TAMPA — Fingerprints are so 20th-century. For special operations forces conducting midnight raids in places like Pakistan or Syria, DNA is becoming the gold standard.
On Wednesday, representatives from the U.S. Special Operations Command revealed that they were testing two rapid DNA readers in forward locations. The operators feed in a DNA sample, and the reader compares it against a database that matches DNA to identities. The machines weigh some 60 pounds, so they aren’t small. And they aren’t cheap: each costs about $250,000. But they can give a result in 90 minutes, a process that used to take weeks.
“These things are downrange and we’re spending a year gathering data — on the utility, on how well is it working, the match rate, how well are the operators keeping them up and running,” said Michael S. Fitz, manager of the Sensitive Site Exploitation Special Reconnaissance, Surveillance & Exploitation program at U.S. Special Operations Command. He said that because the program was so new, “we’re saving it for the juicy missions.”
The devices are the RapidHIT 200 from IntegenX, a California-based company, and the DNAscan from Massachusetts-based NetBIO. Both are about the size of a copier, but compared to an entire DNA lab, require far less manpower. A single operator can get quick results. “In the past, when we captured DNA, the guy would put it in an envelope, send it back to the States and two or three weeks later, he would get a result on who it was that he had. By then, he moved on to other missions and he had forgotten who the guy was,” said Fitz.
What will they use them for? Verifying the identity of targets, either before raids or after the fact. “Our whole program is built around follow-on targeting. We don’t gather biometrics for criminal prosecution,” Fitz said. “Our primary objective is actionable intelligence for follow-on targeting.” Think back to the Osama Bin Laden raid, where the terrorist mastermind’s identity was confirmed via DNA analysis, according to documents leaked by Edward Snowden. In the future, virtually all terrorist suspects and insurgents killed by special operations teams could receive the same treatment.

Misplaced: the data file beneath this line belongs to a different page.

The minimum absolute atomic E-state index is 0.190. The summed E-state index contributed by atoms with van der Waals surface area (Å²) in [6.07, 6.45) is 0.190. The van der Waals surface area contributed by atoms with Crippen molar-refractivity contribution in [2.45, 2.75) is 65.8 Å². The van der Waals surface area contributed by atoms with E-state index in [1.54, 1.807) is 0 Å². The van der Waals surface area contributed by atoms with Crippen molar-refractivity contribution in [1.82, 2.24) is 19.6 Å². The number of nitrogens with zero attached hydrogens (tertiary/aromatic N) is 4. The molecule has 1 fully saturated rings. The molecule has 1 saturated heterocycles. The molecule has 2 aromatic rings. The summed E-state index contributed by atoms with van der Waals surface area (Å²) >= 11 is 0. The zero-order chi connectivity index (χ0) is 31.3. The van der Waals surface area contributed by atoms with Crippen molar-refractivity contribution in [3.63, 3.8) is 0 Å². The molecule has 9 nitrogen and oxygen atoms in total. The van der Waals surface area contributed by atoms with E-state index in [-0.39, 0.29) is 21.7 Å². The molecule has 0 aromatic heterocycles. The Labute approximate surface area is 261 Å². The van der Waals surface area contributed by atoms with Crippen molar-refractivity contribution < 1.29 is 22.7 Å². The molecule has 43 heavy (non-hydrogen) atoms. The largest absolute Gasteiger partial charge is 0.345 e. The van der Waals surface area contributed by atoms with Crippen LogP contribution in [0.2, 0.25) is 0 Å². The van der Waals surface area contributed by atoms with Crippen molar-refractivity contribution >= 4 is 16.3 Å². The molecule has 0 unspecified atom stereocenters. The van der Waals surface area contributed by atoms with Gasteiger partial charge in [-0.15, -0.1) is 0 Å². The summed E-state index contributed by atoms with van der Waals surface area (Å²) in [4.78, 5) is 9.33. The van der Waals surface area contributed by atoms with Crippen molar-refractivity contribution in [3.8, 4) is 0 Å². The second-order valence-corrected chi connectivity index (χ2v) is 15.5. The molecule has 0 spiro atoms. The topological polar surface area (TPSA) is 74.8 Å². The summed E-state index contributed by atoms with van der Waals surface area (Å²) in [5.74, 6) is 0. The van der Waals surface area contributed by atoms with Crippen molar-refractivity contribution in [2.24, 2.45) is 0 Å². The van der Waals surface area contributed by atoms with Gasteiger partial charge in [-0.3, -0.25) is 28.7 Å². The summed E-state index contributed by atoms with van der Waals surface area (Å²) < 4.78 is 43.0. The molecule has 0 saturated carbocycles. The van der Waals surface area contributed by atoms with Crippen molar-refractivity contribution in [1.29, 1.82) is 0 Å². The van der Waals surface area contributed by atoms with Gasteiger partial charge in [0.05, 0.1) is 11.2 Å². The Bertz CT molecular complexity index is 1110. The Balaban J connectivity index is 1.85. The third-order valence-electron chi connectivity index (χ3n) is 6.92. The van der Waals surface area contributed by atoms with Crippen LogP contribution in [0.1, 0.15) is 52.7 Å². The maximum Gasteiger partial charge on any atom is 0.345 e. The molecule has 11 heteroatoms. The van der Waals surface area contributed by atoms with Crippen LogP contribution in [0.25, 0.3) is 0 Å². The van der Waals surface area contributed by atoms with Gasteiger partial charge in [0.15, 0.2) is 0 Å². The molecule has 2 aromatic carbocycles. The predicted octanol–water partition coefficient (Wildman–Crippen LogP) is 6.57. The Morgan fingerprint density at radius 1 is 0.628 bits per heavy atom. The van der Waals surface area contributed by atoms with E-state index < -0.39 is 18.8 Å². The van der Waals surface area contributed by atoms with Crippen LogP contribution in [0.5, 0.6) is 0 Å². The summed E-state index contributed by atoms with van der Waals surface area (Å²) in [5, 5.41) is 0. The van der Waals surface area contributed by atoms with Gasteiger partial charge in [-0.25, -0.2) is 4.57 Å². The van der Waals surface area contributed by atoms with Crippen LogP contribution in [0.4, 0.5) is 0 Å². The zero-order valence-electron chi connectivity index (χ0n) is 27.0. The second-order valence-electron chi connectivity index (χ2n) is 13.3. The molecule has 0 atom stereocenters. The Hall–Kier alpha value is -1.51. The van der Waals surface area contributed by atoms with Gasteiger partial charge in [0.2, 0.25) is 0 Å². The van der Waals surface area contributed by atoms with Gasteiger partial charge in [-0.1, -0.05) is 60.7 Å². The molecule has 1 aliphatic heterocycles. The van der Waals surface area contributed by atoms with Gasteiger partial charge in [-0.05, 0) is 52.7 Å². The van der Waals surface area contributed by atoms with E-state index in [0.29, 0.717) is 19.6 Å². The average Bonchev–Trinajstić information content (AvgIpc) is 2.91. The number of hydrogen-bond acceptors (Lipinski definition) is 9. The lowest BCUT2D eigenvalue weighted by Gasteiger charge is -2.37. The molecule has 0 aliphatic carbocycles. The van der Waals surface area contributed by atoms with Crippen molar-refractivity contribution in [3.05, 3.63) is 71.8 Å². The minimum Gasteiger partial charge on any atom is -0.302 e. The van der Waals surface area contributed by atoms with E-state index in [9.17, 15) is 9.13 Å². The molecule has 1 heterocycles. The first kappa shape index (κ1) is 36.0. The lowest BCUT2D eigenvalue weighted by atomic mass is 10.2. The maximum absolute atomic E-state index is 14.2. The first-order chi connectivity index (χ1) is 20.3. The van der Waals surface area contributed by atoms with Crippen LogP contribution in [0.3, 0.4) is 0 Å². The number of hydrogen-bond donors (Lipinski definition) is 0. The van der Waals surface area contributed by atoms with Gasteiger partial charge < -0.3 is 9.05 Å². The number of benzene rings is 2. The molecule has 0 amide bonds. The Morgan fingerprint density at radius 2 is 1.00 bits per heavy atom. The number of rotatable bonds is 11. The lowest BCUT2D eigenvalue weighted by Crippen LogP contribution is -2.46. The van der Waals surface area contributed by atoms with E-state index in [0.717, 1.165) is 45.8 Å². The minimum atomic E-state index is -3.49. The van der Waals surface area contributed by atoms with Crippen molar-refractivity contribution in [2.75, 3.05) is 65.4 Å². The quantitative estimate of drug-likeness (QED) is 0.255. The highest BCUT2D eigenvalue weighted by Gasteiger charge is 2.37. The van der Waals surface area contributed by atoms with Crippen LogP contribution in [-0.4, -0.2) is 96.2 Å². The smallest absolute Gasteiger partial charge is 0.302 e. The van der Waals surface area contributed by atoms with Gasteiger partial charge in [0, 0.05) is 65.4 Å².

The private market is actually full of interesting DNA-verification equipment. But most gear is too big, expensive, and delicate — hardly “designed for that forward-deployed location,” said Fitz.
Ultimately, he wants a rugged, battery-powered DNA reader the size of a cellphone, which will allow special operations fighters to “collect DNA right there on the site.” It should connect to a database to allow verification on location as well.
Such a device might be available for field-testing around 2019 or 2020. “It’s a ways out” said Benji Hutchinson, senior director of federal business for MophoTrust, a company that markets the IntegenX. It would “require a major lift,” he said.
Shrinking the technology is just one obstacle to a hand-held DNA matching system. Perhaps more important is growing the database of DNA samples to match against.
“Right now the database is a criminal database: U.S. people. We haven’t been collecting DNA, in part because it’s been a cumbersome and lengthy process to do that. There was no reason for the units to go out and collect DNA because the results were so slow,” Fitz said. He described Defense Department’s DNA database as “not robust; not populated with the people we’re interested in…Right now, rapid DNA is about where fingerprints were 10 or 12 years ago.”
During the height of U.S. operations in Afghanistan, the military fielded a device to take fingerprints, iris scans, and photos of people with whom troops came in contact. It was called the Biometrics Automated Toolset, and its data went on to populate the Defense Department’s Automated Biometric Identification System.
“When we first went out with fingerprints we got about a 5 percent match rate. Now we’ve populated the database, so we get 40 percent match,” said Fitz. He hopes DNA matching will show the same rapid improvement. “You’ve got to start somewhere,” he said.